4 Health Screenings Your Heart Depends On
You double up on veggies, exercise regularly, and do your best to squeeze a quick yoga routine during lunch, but there’s one (major) muscle nearly 60 percent of healthy women are neglecting: Their heart.
According to research from Orlando Health, most women put off heart health screenings a full decade later than what the American Heart Association (AHA) recommends. Prime time to start screenings for your ticker? Your early 20’s, says the AHA. While regular exercise and a healthy lifestyle can help keep your heart in top condition, it’s still important to schedule these screenings annually—especially if you have a family history of heart disease.
It’s one of the most crucial screenings that often goes overlooked. High blood pressure usually has does not have clear symptoms but left unchecked, can greatly increase your risk of heart disease and stroke.
Caught early enough by your doctor, high blood pressure is controllable through lifestyle changes and medication. What you may not know is that after age 65 women have a higher risk of high blood pressure than men, and taking birth control may also increase your risk. Make this screening a priority at least twice a year.
Fasting Lipoprotein Profile
This blood test measures your total cholesterol, LDL (bad) cholesterol, HDL (good cholesterol), and triglyceride levels. Your body needs cholesterol to make hormones, like vitamin D and the substances you need to help digest food. Your body makes all the cholesterol it needs in order to keep things running smoothly, but since certain fatty foods can contain high levels of cholesterol, eating them in excess can throw your levels for a loop.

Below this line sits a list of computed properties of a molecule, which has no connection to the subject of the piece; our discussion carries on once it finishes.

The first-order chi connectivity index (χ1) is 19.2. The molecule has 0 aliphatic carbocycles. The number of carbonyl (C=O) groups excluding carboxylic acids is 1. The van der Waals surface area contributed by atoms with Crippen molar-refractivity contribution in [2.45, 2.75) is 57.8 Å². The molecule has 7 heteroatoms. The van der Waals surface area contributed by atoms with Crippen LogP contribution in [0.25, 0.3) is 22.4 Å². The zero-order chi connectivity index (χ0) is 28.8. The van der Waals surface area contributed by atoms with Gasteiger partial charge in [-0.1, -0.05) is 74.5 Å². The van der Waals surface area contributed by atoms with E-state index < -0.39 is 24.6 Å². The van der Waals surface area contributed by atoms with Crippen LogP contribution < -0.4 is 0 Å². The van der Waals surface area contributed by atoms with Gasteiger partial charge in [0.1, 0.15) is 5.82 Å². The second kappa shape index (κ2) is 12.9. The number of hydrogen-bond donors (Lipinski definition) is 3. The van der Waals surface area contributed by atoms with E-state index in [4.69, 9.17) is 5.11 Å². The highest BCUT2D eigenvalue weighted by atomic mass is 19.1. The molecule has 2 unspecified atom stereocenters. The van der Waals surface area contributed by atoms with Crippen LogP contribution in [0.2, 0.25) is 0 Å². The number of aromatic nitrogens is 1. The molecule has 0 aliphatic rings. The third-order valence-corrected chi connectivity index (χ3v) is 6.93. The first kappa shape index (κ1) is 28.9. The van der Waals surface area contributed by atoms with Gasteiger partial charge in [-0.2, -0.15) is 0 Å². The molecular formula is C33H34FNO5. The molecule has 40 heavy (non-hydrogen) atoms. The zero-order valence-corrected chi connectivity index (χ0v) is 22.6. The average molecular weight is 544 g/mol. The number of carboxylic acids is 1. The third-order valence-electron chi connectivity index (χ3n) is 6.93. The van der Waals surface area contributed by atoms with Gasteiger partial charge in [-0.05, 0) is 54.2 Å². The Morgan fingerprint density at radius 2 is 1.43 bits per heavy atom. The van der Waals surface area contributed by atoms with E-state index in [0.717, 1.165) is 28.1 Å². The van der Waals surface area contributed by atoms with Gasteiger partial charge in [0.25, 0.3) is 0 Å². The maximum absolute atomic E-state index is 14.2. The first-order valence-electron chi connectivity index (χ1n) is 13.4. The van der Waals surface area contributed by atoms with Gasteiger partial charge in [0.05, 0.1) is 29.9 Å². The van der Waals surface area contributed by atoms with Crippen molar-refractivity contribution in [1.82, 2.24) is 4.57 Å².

Your fasting lipoprotein profile is usually taken every four to six years, starting in your early 20’s. If you have a family history of heart disease, or your levels seem high, your doctor may recommend testing more frequently.
Maintaining a healthy body weight is more than skin deep. Your heart and vital organs all function better when your body mass index (BMI) is between 18.5 to 24.9. Although your BMI isn’t always an indicator of a healthy weight, it helps doctors analyze if you might be at risk for obesity, high blood pressure, diabetes, or stroke.
High blood glucose puts you at a greater risk for developing insulin resistance, prediabetes and Type 2 diabetes, which all increase your risk of heart disease and stroke. The AHA recommends screening blood glucose levels every three years once you turn 45, but if you’re overweight or have an additional risk factor (like family history of heart disease) you may need to start screenings sooner and more frequently.
Preventive screenings make a huge difference in living an active, healthy lifestyle, so don’t put them off another day. Schedule a health screening with your doctor at least once a year. And, if you’re an Independence Blue Cross members, these lifesaving screenings are complementary parts of most health plans.This is a paid partnership between Independence Blue Cross and Philadelphia Magazine's City/Studio